The cross and the Old Testament

A crucifix is displayed in the lobby of Immaculate Conception Seminary in Huntington, N.Y., in 2013. (CNS photo/Gregory A. Shemitz)

The most horrific method of execution in the ancient Roman world was crucifixion. It was a method that was so horrible that the most refined Romans wouldn’t even mention it by name. The cross was also a stumbling block for non-believing Jews, as it seemed absurd that the Messiah would come and die in such an ignoble fashion. Christians, however, revere the cross because it is through Christ’s suffering and death that he offered a perfect sacrifice for sin. Through their diligent and prayerful study of Scripture, the early Church fathers discovered several passages that they believed hinted or even foretold that Christ would be crucified. Let’s look at some of the most interesting passages.

Gary Michuta

St. Cyril of Jerusalem, St. Athanasius, and others believed that Deuteronomy 28:66 (LXX) alluded to the crucifixion when it said, “And thy life shall hang before your eyes; thou shalt fear night and day, neither shalt thou trust thy life.’” This verse is found among the covenant curses that fell upon those who broke God’s covenant with Moses. Essentially, it means “your life is in the balance.” Knowing that Christ is the Way, the Truth, and the Life (John 14:6-7), several early Church fathers saw “…thy life shall hang before your eyes,” as an obscure allusion to Christ our life being hung on the cross.

The fathers also saw another cryptic from the prophet Jeremiah. Just as the life of David is in some ways mirrored in the life of Christ, so too the suffering of Jeremiah. During one such passage, where Jeremiah reflects upon those who persecute him, he writes, “Yet I, like a trusting lamb led to slaughter, had not realized that they were hatching plots against me: ‘Let us destroy the tree in its vigor; let us cut him off from the land of the living, so that his name will be spoken no more’” (Jeremiah 10:19). In the ancient Greek translation of the Old Testament, called the Septuagint (or LXX), the line “Let us destroy the tree and its vigor” is translated as “Let us put wood upon his bread…” Since Christ, at the Last Supper took bread and said, “This is my body,” the early fathers understood this passage to mean, “Let us put the wood of the cross upon Christ’s body” therefore alluding to the crucifixion.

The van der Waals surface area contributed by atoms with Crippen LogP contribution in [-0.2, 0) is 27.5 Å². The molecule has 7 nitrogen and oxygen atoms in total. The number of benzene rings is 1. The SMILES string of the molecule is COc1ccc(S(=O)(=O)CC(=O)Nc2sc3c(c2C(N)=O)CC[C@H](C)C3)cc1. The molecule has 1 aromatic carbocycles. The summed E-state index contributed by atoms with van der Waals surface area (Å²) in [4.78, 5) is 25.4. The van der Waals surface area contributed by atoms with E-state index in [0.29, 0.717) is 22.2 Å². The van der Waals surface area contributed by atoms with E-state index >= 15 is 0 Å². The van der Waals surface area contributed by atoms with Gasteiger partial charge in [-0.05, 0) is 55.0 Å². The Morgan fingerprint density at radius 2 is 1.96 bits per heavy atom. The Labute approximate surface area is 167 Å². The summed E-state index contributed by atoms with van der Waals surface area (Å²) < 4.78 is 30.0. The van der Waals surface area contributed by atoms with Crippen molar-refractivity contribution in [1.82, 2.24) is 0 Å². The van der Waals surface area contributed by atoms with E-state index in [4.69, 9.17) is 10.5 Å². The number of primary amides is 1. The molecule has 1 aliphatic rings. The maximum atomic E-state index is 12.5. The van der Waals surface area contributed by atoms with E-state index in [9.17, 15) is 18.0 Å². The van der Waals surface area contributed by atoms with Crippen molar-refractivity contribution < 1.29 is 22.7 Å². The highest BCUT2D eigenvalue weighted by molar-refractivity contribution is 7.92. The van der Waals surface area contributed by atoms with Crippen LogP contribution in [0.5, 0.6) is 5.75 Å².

The crucifixion was also foreshadowed in the Old Testament as types. For example, Moses mounted a serpent on a pole so that whoever would look upon it would be healed (Numbers 21:9). Christ points to this as a type of his own crucifixion (John 3:13). Noah’s ark was also a type of the cross since it was through the wood of the ark that Noah and his family were saved. Another type of the saving power of the cross is found in Exodus 15:25-26. In this passage, the Israelites encounter the water at Marah, which was too bitter to drink. Moses placed a piece of wood into the water and it was made fresh and sweet so that the Israelites could drink it.

In addition to references to wood, the early fathers also saw references to the wounds of Christ. In Psalms 22:17-19 (LXX), it says “…they pierced my hands and my feet. They counted all my bones; and they observed and looked upon me. They parted my garments among themselves, and cast lots upon my raiment.” Likewise, Zechariah 12:10 says, “…they shall look upon him whom they have pierced.”

Some early fathers also saw the outstretched arms of Jesus on the cross being foretold as an plea to the wicked, as in Isaiah 65:2 where God said, “I have stretched out my hands all the day to a rebellious people, who walk in evil paths and follow their own thoughts…,” and as a sacrificial act, as when Psalm 141:2 says, “Let my prayer be counted as incense before you, and the lifting up of my hands as an evening sacrifice!”

These prophecies of the cross vary in strength, but all of them may be helpful for fruitful mediation and prayer on the crucifixion, especially during the upcoming Lenten season.

Gary Michuta is an apologist, author and speaker and a member of St. Michael the Archangel Parish in Livonia. Visit his website at